War on graffiti in Jackson Heights has new weapon
by Andrew Pavia
Dec 19, 2012 | 1625 views | 0 0 comments | 26 26 recommendations | email to a friend | print
Councilmember Daniel Dromm cleaning  graffiti on 78th Street.
Councilmember Daniel Dromm cleaning graffiti on 78th Street.
A City Council member in Queens is taking the fight against graffiti to the streets.

Councilman Daniel Dromm of Jackson Heights has set up a hotline that will allow community members to report graffiti and subsequently have it removed.

“This program will provide any person who lives in the district free graffiti removal,” said Dromm last week. “All they have to do is to call my office at (718) 803-6373 and press button number 6.”

Once a resident leaves their contact information and the location of the graffiti, the area will be cleaned within two weeks. The program is funded by $23,000 that Dromm allocated through discretionary funding.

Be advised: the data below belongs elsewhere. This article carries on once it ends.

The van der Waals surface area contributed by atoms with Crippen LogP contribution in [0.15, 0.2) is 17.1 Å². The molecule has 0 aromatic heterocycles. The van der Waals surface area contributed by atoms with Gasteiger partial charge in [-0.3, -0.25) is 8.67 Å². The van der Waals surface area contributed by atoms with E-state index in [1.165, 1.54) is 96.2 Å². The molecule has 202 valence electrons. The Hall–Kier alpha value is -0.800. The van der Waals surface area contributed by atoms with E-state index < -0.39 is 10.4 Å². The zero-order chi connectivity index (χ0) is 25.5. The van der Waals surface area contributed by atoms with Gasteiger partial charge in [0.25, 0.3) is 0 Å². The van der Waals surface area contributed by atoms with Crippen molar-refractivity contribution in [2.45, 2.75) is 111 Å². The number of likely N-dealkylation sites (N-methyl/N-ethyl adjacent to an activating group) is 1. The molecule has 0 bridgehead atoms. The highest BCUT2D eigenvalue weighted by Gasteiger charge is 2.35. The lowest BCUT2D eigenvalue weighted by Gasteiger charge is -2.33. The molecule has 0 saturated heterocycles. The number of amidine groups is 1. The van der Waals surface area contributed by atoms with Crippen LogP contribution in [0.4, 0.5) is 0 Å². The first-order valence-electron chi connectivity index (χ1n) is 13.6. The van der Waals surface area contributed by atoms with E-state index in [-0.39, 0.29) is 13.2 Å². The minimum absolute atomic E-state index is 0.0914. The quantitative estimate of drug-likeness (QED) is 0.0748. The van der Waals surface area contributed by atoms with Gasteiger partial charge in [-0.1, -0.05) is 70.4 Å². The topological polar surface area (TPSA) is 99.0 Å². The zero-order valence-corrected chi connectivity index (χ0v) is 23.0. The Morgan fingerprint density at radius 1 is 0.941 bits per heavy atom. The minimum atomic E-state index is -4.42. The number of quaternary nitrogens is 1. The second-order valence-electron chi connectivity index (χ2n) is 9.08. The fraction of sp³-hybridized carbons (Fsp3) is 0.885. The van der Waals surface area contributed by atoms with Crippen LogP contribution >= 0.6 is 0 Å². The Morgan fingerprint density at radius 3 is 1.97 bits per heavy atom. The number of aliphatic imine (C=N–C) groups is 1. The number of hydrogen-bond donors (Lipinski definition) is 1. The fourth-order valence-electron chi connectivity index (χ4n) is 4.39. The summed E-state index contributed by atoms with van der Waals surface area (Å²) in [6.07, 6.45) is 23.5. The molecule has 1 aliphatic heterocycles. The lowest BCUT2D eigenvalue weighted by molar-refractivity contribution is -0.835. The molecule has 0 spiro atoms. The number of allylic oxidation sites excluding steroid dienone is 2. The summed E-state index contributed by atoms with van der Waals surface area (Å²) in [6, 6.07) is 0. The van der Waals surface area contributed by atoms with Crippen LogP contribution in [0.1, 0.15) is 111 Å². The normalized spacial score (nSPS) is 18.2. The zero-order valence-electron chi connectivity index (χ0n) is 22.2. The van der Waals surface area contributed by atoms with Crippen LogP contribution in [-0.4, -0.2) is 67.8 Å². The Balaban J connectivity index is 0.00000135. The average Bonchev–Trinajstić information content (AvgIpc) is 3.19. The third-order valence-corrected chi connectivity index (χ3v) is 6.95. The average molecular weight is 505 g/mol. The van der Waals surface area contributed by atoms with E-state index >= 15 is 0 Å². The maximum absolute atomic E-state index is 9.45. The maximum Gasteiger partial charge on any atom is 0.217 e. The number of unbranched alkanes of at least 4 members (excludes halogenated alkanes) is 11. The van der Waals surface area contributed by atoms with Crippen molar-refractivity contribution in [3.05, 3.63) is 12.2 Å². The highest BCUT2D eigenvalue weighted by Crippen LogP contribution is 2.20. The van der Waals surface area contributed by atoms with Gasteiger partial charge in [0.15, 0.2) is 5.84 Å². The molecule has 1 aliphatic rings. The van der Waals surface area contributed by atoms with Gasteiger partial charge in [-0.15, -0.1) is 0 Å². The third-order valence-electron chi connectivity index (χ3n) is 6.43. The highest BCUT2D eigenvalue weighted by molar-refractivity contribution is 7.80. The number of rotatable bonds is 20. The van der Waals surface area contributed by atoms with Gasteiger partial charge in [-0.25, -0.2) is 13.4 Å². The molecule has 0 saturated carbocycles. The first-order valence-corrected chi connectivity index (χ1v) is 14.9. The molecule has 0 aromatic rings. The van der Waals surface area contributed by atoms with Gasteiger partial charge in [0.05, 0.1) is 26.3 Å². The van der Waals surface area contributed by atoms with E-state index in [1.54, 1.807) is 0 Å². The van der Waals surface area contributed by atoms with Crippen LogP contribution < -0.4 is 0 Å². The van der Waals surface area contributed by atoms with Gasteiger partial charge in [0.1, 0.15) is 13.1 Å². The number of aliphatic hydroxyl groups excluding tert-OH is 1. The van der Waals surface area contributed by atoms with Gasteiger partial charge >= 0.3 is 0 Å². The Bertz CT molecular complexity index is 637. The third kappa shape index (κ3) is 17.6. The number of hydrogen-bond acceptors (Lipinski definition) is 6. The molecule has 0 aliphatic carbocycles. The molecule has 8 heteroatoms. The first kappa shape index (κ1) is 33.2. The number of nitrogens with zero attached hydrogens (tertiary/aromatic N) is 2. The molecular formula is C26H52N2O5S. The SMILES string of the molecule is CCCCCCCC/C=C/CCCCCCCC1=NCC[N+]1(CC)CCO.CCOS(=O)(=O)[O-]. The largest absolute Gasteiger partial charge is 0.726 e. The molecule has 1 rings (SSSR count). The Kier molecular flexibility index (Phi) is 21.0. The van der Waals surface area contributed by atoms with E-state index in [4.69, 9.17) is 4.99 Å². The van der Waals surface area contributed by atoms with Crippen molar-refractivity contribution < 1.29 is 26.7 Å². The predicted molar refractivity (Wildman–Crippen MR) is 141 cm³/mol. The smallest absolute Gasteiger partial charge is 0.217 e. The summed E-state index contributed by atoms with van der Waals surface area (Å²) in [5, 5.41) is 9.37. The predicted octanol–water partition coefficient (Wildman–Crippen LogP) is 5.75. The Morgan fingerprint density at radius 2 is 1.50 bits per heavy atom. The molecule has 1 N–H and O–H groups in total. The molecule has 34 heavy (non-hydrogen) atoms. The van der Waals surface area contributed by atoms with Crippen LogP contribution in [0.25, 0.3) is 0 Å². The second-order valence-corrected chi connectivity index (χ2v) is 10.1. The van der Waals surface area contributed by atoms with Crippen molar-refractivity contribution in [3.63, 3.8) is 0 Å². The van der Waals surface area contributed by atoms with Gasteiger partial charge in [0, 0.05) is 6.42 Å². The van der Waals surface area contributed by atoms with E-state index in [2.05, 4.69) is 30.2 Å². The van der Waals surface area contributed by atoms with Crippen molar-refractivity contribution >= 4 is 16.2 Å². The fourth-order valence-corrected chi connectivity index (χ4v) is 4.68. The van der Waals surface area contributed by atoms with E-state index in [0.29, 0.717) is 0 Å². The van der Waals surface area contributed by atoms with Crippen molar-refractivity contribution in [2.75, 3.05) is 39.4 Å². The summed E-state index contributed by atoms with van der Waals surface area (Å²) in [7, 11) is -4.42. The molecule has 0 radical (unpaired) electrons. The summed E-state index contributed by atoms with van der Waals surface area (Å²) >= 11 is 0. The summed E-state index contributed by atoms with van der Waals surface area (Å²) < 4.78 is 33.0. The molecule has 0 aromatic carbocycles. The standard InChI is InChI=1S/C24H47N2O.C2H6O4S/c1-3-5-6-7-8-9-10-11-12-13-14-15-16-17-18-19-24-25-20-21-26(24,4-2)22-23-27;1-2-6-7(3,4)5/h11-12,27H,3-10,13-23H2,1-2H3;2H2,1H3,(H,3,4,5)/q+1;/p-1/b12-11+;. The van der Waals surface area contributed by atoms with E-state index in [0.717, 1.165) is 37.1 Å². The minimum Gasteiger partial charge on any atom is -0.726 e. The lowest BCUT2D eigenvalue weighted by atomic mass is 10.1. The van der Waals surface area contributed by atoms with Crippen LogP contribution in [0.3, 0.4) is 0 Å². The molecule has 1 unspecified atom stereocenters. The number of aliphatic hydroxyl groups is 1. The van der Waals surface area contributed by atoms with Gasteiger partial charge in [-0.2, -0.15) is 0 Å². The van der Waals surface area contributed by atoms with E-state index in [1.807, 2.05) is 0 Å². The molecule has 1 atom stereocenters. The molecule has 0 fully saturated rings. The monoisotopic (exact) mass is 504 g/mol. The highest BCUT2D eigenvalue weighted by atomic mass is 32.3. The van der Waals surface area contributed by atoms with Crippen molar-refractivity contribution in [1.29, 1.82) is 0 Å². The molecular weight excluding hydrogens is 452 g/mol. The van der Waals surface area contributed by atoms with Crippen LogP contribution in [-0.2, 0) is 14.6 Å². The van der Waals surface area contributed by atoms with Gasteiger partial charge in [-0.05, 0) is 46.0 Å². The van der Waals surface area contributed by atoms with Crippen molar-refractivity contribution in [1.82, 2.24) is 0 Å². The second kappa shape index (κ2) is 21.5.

To show how the program works, Dromm held a demonstration on 78th Street, where a resident who heard about the hotline called to report vandalism on historic pillars on the block.

Standing with Bruce Pienkny, the owner of City Solve, a graffiti-removal company that will handle the cleanup process, Dromm and community members watched as the first graffiti complaint was washed away.

“We’re not going to tolerate these types of crimes being committed,” he said. “This sends a message that Jackson Heights is a great place to live.”

“This is a wonderful program that is going to help the community,” added Marta Leberton, chair of Community Board 3.

Dromm said his office has received numerous phone calls complaining about the amount of graffiti in the district.

“It really adds to a bad quality of life,” he said. “When people see graffiti anywhere in the district, it just connotes a negative feeling about the community in which we live.”

As for the process itself, Pienkny explained workers use a biodegradable chemical that breaks down the paint, which is then removed with power washer. He said that in his experience graffiti stops in areas that have anti-graffiti programs.

“Once they know the tags are coming down, they get discouraged,” Pienkny said. “They give up.”
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